Wilt the page turned horizontally, towards the gutter is a continuation of the masts of the ship drawn on folio 41 verso opposite (D04045). The present page also includes a rough diagrammatic sketch of Stonehenge on a distant skyline. There are several drawings of Stonehenge in this book; see in particular folio 79 recto (D04090), and also folio 80 recto (D04091).
Although he is likely to have passed the monument on his way through Wiltshire to reach Salisbury and Fonthill in connection with work on commissions from Sir Richard Colt Hoare and William Beckford – see the Salisbury and Fonthill sketchbooks (Tate; Turner Bequest XLIX, XLVII), in use in 1799 –Turner’s interest in the famous stone circle at this juncture may have been prompted by his meditations on the subject of the Bards and the landscape of Ancient Britain; see Tate D04164 and D04168 (Turner Bequest LXX M,1 Q).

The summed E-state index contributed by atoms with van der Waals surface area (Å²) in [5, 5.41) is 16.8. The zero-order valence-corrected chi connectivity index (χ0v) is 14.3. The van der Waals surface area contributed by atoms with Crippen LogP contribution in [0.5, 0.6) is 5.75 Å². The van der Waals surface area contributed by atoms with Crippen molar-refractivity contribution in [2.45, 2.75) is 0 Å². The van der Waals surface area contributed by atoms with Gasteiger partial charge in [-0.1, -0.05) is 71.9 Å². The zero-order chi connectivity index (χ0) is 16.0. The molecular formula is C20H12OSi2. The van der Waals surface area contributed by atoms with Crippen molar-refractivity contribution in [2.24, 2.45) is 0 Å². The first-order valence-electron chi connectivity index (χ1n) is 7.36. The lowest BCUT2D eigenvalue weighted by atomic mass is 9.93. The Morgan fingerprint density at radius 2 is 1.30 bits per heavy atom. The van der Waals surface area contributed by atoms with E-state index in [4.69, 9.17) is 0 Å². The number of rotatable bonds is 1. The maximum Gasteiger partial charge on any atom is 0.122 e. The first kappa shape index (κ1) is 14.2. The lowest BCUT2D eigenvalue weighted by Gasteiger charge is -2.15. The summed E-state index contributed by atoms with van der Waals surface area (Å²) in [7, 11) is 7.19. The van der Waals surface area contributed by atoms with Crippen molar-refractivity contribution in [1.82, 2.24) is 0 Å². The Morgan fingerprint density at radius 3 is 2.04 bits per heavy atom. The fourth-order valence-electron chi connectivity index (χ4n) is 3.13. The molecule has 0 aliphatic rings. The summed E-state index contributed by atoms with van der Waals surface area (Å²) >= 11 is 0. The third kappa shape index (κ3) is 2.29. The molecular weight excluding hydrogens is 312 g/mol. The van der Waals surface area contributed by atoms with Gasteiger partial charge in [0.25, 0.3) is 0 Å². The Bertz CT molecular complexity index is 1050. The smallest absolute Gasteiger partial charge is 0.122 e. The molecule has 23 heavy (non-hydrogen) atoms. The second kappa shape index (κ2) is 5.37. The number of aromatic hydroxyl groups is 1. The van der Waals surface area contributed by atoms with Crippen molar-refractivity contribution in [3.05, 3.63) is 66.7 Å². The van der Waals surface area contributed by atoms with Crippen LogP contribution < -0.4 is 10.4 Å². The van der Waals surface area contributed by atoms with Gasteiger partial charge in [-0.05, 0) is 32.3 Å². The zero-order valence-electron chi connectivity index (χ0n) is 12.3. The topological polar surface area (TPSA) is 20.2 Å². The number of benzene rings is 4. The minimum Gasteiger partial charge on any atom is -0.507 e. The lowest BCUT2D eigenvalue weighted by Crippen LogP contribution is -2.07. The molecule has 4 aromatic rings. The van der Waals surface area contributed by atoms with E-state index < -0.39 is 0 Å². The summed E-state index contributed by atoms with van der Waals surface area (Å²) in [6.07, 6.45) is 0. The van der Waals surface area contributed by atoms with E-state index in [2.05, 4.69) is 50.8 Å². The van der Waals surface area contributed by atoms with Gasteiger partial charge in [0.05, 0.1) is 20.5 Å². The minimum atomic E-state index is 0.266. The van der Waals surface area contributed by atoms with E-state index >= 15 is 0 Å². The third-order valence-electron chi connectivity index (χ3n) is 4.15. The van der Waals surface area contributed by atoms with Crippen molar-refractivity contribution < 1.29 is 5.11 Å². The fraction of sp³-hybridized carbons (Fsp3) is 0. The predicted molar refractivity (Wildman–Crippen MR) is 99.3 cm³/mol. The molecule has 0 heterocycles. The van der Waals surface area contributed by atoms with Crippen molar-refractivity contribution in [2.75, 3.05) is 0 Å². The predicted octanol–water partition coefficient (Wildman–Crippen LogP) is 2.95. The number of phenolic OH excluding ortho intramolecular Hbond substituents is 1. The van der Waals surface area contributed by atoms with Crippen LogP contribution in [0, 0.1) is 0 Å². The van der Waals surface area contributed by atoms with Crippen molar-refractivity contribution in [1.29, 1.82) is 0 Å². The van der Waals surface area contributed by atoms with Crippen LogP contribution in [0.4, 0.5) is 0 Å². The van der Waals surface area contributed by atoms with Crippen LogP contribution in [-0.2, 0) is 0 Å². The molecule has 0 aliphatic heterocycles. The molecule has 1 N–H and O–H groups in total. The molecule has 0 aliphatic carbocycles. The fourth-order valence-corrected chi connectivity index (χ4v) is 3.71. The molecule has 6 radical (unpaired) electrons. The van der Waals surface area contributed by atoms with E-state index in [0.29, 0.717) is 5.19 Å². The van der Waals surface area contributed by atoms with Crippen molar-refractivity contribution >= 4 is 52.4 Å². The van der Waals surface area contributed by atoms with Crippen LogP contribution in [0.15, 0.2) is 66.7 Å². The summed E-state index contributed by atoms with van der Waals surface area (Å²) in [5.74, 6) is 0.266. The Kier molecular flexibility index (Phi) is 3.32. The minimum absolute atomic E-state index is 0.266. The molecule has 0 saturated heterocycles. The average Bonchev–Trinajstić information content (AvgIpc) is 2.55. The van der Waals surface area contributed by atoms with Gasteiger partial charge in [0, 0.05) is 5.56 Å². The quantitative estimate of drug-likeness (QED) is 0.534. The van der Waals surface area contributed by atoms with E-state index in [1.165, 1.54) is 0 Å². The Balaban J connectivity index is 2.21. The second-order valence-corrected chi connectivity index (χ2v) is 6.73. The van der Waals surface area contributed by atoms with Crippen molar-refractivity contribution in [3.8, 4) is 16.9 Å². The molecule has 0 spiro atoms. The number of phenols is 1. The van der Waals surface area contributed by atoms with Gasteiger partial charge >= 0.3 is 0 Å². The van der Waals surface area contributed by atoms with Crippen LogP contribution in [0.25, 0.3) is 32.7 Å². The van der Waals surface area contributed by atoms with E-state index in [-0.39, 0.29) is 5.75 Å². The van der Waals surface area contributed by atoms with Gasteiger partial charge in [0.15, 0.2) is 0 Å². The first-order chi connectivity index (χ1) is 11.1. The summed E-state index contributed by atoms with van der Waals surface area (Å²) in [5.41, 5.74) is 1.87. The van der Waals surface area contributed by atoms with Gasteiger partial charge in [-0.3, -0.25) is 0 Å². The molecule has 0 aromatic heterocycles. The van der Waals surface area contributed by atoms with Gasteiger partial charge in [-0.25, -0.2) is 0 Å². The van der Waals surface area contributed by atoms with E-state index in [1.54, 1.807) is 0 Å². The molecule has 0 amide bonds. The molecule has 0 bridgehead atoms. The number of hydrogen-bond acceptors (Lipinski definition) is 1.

In about 1824 Turner was to make a wash design of Stonehenge seen from the road (Museum of Fine Arts, Boston), mezzotinted either by himself or by Thomas Lupton for the Liber Studiorum but never published.2 In about 1827 he made Stonehenge one of the watercolour subjects for his Picturesque Views in England and Wales (Salisbury and South Wiltshire Museum),3 engraved in 1829 (Tate impressions: T04548, T04549, T06083). See also Matthew Imms’s introduction to the Stonehenge sketchbook (Tate; Turner Bequest CXXV b) in the ‘West Country 1811’ section of this catalogue).
Andrew Wilton, J.M.W. Turner: His Life and Work, Fribourg 1979, p.329 no.263, pl.52.
See Gillian Forrester, Turner’s ‘Drawing Book’: The Liber Studiorum, exhibition catalogue, Tate Gallery, London 1996, p.145 no.81, reproducing both the Boston work and a late impression (Royal Academy of Arts, London).
Wilton 1979, pp.394–5 no.811, reproduced.